REVIEW: Curb Stomp #1

Written by Ryan Ferrier
Art by Devaki Neogi
Published by BOOM! Studios

Curb Stomp is set in a world where the rich and powerful live inside a city with all their needs met, while the poor live in the outskirts, divided into boroughs where the only law is that set by the gangs which rule it.

Of these gangs, The Fever, the group which takes center stage in this story, is different than the rest. Unlike The Wrath and other gangs who rule their boroughs with iron fists, dealing in guns and drugs, The Fever’s only concern is for the safety of their neighborhood, Old Beach. They are also different in that they are the only gang is which all female. Whether this should serve as some kind of social commentary remains to be seen.

The beginning of the book reads a little slow with not much happening as writer Ryan Ferrier sets up the world in which this book takes place. Things quickly pick up though as a group of rival gang members invades Fever territory leading to the titular curb stomp which sets off a series of events that forms the basis of the rest of this miniseries. If you’ve ever seen American History X, you may have some idea of what I’m talking about.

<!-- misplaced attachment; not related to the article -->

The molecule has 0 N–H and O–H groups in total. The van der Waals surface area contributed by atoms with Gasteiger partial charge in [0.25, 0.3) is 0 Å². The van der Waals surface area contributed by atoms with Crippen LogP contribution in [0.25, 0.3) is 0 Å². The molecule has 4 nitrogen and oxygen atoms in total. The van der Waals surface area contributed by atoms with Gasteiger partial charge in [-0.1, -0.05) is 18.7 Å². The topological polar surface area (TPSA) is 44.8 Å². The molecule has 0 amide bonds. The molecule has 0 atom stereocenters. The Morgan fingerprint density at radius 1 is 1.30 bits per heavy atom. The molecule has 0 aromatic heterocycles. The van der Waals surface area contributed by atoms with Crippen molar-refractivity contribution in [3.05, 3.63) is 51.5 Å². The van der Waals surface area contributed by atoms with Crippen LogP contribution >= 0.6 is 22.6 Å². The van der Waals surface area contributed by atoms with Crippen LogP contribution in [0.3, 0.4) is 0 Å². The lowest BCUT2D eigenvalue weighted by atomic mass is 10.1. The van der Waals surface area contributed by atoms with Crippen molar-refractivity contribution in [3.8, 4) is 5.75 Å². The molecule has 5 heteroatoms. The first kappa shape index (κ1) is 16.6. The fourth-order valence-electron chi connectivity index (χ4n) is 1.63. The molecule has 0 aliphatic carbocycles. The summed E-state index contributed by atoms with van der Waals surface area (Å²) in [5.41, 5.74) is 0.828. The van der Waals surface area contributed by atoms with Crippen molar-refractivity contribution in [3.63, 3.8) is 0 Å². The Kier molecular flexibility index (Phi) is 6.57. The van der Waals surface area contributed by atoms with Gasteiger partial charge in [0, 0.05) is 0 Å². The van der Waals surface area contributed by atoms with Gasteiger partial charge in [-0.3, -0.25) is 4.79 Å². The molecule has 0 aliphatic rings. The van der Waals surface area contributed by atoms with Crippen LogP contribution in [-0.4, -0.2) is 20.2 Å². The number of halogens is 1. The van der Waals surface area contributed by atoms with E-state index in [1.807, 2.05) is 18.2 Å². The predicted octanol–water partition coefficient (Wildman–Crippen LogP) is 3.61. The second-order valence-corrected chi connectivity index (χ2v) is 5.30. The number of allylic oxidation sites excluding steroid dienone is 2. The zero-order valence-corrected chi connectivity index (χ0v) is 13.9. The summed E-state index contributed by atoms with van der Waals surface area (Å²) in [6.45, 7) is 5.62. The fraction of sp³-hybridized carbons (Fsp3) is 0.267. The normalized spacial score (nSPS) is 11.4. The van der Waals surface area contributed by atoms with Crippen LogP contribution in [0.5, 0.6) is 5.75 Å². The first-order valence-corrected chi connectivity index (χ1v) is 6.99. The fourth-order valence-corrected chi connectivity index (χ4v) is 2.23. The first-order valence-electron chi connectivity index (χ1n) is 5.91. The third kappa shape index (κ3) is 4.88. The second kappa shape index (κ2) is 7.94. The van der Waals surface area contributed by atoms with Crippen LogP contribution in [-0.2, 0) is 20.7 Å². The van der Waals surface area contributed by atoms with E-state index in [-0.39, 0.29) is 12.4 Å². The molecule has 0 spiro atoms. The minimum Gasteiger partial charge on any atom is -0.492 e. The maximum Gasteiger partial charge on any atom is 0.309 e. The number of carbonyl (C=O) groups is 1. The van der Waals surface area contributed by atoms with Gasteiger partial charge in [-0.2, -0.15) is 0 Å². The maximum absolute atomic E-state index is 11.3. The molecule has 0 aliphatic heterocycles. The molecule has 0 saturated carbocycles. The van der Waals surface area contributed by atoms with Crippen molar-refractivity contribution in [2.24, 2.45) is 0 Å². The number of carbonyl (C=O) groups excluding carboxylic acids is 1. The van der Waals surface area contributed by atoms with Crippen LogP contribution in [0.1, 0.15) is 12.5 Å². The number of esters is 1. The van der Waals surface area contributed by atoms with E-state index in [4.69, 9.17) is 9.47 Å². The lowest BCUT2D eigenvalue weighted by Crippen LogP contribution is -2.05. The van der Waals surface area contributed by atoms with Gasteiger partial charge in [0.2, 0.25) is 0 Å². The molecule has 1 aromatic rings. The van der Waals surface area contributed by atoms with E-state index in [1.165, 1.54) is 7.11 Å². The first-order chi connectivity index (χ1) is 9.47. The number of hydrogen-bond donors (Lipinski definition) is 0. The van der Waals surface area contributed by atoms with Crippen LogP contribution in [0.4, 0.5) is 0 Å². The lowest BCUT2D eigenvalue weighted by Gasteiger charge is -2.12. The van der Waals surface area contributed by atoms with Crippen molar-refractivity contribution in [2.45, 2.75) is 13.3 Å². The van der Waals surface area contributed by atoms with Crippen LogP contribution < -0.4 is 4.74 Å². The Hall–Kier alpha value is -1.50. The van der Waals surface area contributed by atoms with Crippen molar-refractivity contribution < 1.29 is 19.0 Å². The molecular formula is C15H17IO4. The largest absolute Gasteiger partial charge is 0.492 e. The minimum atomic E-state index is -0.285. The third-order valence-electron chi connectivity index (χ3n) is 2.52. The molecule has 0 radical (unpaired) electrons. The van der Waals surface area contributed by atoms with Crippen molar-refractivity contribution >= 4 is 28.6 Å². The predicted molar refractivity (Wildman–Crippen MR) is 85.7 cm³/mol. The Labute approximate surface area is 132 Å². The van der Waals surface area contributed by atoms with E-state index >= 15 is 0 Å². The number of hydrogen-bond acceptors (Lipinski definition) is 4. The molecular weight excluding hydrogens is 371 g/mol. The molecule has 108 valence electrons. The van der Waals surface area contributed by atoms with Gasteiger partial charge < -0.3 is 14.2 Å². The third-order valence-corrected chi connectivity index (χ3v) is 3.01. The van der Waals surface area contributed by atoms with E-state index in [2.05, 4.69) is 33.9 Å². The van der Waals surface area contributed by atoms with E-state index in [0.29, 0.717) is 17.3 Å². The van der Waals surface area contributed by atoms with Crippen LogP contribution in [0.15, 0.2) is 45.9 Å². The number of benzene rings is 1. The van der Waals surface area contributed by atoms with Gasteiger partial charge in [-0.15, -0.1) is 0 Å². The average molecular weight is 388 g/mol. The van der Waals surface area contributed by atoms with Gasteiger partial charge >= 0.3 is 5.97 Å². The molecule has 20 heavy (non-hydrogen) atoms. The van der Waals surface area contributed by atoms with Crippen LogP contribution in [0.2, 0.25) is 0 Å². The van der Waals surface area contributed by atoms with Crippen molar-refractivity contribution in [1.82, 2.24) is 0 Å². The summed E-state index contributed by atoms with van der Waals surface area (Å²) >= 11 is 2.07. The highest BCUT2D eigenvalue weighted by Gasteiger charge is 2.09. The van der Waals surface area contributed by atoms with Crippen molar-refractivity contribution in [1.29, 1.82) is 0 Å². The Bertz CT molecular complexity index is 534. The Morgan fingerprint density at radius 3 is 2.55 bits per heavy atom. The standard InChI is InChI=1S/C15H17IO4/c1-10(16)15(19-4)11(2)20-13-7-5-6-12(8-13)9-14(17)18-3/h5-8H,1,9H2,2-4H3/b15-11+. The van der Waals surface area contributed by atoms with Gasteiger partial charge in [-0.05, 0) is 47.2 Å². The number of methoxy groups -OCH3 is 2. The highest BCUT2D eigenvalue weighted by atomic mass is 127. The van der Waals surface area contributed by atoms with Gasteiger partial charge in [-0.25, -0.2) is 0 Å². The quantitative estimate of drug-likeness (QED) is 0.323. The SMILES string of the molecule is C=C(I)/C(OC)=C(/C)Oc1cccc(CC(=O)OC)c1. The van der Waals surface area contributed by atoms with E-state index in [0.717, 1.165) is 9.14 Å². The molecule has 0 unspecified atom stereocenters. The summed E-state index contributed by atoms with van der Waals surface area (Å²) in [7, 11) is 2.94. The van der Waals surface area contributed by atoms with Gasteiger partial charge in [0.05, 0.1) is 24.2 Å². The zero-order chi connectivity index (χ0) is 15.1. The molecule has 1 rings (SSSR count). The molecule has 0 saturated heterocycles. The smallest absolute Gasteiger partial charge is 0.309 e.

Ferrier has done a terrific job with the dialogue and pacing of this book. There is plenty of exposition told through inner monologues, but the relationships and character dynamics which Ferrier has created in this book are astounding. There is plenty of politics and back room deals happening in this book which made it really exciting for me, and the overwhelming odds with which The Fever will have to contend in future issues really has me rooting for a group whose intentions are definitely good, but whose means may not always be the most logical – at least in our society.

And that’s part of what makes Curb Stomp so different, is that these characters are very much a product of their environment – a tough and dirty world full of lies, deceit and violence. Boy is there plenty of violence! Still, it never feels unwarranted or gratuitous, instead serving to advance the story forward. Each and every character is so interesting, and with a cast as physically and psychologically diverse as this, Curb Stomp is bound to take chances that other books are unwilling to take.

If you’re looking for a book without superheroes and with deeply interesting, and layered characters, look no further than Curb Stomp #1. I expect this book to be one of the sleeper hits of 2015.

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